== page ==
It is startling to see that Hugo has a rather singular view on the European issue when compared with great authors and intellectuals of the 19th century. It is not until the next century and primarily not until the great catastrophe in 14-18, that one could hear in France important figures giving their opinion on the European idea. Whether we should regret it or not, the perspectives on this are very dissimilar: for Romain Rolland, a pacifist traumatized by the First World War that he considered « a crime to Europe » – that was, indeed, a veritable collective suicide of the continent – Europe should first of all be an «intellectual and moral homeland », founded on the reconciliation between France and Germany. At the other extreme of the political spectrum, some one like Drieu la Rochelle, who had been hesitating for a long time between communism and fascism, sees the national-socialism and the « new European order », promoted by the invader, the one and only hope for the continent. We know, however, that he lost this illusion and sank in cold despair before killing himself in 1943, thus escaping the execution that would have awaited him, just alike Robert Brasillach, on the day of his liberation. Georges Bernanos considers that Europe existed already in the Middle Ages, through Christianity, and that it had been forged in the spiritual and intellectual atmosphere of universities such as those of Bologny, Paris, Tubingen, Krakow, Salamanca, and others. For the great French catholic writer, Europe had nothing more to do than to regain its soul, that could only be a Christian one. For Paul Valéry, whose Mediterranean lucidity almost clarifies all issues that he deals with, Europe can be defined as a land that has received three combined heritages og History : the political and judicial heritage coming from the Romans, the moral one coming from the Christians, and the intellectual one – due to the Greeks. This is still one of the most frequently used criteria for defining the frontiers of what we call Europe.

However, these authors have reflected on a Europe that they had not dreamt of, unlike the romantic « magus ». What has remained in the French consciousness now, 120 years after the death of Hugo, of his European dream? We could be amazed that certain predictions of the poet, totally utopic at that time, have become real, such as the single currency or the almost complete disappearance of borders within the Schengen space. It is also remarkable to notice that he was a visionary when it comes to the historical reconciliation of France and Germany, that has been, grace to Charles de Gaulle and Konrad Adenauer, the engine of the European construction for a very long time. On the other hand, we have to admit that Hugo’s European vision bears in it the contradiction that is about to re-enliven, at least for some time, the debate over the possibility of an authentic political unification of the continent. Indeed, even if it is sometimes pretentious for the French to want to be the one and only model of civilization for Europe, is is quite just to say that we have nowadays two models of Europe confronting each other, that is the French and the Anglo-Saxon one. It is precisely this fracture, that Hugo pretended to escape through an utopian synthesis, that endangers the dream of Schumann and Monnet. The French want a Europe that would be sufficiently enough integrated on a political level that it would allow its existence in the world of the 21 century as a monolith or a block, facing other giants of the planet, such as the USA or China. There are, of course, nuances, between those French who embrace the united Europe, starting from the convinced federalists, who are ready to give up an important part of their sovereignty to a European government based on democratically reinforced institutions, and those who think, along with De Gaulle, that nations are the only historical realities, the only vectors of identity, and that we need a Europe of reinforced cooperation between member states, that is a Europe with a variable geometry. The former category is represented by the forces of the center of the political spectrum : Christian-democrat centrists and the right wing of the socialist party ; the latter, by the neo-gaulliens that are more motivated by realpolitik than profound conviction in the European construction. But they are all convinced that this one has no meaning and no use if it doesn’t allow the continent to maintain its civilization model in front of the world, and especially in front of the American model.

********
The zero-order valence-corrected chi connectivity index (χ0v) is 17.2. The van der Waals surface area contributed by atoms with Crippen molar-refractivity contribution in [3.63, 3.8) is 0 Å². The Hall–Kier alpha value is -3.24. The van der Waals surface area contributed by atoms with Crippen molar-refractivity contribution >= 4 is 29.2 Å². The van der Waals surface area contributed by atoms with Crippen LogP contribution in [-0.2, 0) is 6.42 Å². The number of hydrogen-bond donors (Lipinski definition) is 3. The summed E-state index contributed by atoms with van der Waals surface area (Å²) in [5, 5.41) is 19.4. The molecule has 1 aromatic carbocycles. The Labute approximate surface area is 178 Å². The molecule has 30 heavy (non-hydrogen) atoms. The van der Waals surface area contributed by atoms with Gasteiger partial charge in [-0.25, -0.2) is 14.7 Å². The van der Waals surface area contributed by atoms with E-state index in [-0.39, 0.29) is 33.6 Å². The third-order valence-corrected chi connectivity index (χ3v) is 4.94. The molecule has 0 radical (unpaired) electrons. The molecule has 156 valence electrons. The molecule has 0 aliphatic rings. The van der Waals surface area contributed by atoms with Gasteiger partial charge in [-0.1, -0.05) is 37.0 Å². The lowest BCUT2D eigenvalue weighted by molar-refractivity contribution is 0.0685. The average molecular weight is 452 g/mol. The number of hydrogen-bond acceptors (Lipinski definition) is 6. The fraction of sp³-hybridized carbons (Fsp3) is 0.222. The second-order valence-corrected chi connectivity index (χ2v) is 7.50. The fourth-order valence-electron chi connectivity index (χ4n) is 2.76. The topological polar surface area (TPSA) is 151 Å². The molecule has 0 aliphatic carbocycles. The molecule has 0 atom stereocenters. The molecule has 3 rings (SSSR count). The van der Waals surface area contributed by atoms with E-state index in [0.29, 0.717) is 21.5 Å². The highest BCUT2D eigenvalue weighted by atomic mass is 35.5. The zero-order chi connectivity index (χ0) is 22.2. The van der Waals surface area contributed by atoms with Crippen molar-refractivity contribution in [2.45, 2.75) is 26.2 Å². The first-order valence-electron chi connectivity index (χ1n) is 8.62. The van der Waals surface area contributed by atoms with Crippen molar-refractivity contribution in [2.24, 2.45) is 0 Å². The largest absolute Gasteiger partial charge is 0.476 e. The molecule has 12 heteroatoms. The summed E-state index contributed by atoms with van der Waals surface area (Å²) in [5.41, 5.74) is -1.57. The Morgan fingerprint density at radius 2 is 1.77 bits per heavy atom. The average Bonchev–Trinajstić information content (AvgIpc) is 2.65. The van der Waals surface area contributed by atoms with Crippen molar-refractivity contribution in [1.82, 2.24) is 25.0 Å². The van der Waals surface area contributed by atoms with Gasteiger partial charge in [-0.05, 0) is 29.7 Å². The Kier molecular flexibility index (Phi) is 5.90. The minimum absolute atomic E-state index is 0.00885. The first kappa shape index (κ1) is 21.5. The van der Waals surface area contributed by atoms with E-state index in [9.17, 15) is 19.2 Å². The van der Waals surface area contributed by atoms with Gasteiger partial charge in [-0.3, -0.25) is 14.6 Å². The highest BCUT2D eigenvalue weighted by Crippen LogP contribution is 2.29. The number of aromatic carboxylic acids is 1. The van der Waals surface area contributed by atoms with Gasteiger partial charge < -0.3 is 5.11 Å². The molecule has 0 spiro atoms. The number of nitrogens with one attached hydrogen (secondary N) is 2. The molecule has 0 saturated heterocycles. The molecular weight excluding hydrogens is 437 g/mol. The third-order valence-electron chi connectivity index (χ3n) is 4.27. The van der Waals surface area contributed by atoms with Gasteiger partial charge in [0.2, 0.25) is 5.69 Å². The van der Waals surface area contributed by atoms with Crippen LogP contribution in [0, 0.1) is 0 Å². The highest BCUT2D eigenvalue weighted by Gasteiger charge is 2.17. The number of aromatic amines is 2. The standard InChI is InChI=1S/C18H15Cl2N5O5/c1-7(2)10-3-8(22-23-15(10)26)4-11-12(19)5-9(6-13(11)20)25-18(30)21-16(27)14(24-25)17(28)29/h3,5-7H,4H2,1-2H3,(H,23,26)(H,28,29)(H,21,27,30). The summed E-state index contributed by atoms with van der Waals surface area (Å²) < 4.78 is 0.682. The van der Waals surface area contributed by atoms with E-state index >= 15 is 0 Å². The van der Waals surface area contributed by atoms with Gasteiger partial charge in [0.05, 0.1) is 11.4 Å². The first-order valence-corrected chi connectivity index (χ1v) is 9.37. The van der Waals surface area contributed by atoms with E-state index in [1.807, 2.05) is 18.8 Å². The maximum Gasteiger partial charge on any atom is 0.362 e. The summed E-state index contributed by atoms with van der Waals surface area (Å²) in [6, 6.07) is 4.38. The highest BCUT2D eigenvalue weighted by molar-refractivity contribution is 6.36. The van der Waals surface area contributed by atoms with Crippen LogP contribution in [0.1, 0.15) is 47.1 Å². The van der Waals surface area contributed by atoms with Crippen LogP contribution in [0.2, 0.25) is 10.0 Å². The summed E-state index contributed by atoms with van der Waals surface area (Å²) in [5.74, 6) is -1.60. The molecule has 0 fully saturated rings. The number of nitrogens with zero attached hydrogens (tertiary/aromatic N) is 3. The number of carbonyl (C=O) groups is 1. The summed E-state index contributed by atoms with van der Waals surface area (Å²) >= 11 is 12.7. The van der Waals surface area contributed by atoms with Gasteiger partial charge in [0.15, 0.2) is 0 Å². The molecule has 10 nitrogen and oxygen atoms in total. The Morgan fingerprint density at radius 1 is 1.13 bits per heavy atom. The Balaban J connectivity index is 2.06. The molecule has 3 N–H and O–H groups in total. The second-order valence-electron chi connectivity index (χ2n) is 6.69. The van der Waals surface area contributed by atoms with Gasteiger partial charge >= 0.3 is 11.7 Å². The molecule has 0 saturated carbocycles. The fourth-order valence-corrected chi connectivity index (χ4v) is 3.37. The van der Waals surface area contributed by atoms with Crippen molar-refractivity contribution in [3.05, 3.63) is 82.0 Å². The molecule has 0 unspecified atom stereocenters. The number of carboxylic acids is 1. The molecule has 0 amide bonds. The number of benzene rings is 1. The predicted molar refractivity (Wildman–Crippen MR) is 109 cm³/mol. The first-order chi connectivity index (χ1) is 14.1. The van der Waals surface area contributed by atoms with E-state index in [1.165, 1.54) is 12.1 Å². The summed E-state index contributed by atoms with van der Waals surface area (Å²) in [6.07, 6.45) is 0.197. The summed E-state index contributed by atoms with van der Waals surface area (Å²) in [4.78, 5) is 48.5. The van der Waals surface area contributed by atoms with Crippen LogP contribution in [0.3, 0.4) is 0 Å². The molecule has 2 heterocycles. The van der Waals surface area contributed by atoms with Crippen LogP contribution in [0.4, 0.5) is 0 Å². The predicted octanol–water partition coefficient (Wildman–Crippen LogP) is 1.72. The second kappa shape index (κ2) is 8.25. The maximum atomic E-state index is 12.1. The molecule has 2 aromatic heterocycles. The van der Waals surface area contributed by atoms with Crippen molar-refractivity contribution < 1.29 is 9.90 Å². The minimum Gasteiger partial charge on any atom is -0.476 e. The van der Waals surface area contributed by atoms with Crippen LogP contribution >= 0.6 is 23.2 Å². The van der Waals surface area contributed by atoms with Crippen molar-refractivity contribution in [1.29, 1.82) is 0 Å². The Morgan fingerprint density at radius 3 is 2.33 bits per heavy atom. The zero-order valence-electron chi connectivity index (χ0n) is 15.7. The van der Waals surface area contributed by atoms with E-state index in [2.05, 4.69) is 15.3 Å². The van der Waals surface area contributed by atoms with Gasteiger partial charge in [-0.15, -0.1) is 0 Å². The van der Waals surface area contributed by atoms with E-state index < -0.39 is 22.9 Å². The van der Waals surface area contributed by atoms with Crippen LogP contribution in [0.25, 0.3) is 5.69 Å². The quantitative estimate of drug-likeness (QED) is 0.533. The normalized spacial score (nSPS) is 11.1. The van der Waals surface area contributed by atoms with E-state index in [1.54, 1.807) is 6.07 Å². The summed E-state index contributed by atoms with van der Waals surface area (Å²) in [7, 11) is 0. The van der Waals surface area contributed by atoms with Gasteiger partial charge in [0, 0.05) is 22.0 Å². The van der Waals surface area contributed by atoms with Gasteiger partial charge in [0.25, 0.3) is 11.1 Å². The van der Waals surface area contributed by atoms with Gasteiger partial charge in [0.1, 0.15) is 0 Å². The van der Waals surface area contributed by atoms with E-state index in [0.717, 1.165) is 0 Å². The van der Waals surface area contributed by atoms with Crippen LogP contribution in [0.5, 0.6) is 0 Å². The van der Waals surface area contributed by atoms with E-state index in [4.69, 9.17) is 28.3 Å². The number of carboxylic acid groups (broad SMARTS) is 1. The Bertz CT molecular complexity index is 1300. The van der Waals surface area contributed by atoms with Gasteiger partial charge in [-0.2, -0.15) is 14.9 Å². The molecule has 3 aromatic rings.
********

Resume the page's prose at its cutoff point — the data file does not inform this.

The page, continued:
On the other side, we have countries, and especially governments, that admire the power and energy of the USA so much that they want to make Europe a simple space of economic free exchange and free circulation of people, a space open for all the winds of the globalized economy, accepting as natural the laws of the global market, and supporting, more or less, the external policy of the USA. This is the English model, reproduced by a certain model of new member states from South-East Europe. We remember that this division has been caricatured by the American defense secretary as the one between the « Old Europe » and the « New Europe ». obviously, in this neo-conservative language, one can distinguish the pejorative meaning of « old ». This Old Europe, paradoxically, is more ambitious and more courageous than the New one, as, from the beginning, it all came down to recognizing the basis of what had made its past strength, that it had lost after the First World War. As some historians have already underlined it, it is not by chance that the original nucleus of Europe, which is still at its core, that is the Europe of 6 (France, Germany, Italy, the Netherlands, Belgium, Luxembourg) covers almost exactly the territory of the former empire of Charles the Great. Moreover, the reconciliation and the close alliance between France and Germany was maybe also, in the historical unconscious of its craftsmen, a reminder of the time when the two countries formed a single one, Francia orientalis in the East and Francia occidentalis in the West. Charles the Great had almost managed to remake the unity of the Western Roman Empire that was the first historical incarnation of Europe. In their historical imaginary, the French saw themselves happily as the distant inheritors of the Latin world, that had ensured the unity of the continent by the means of centralized administration and written law.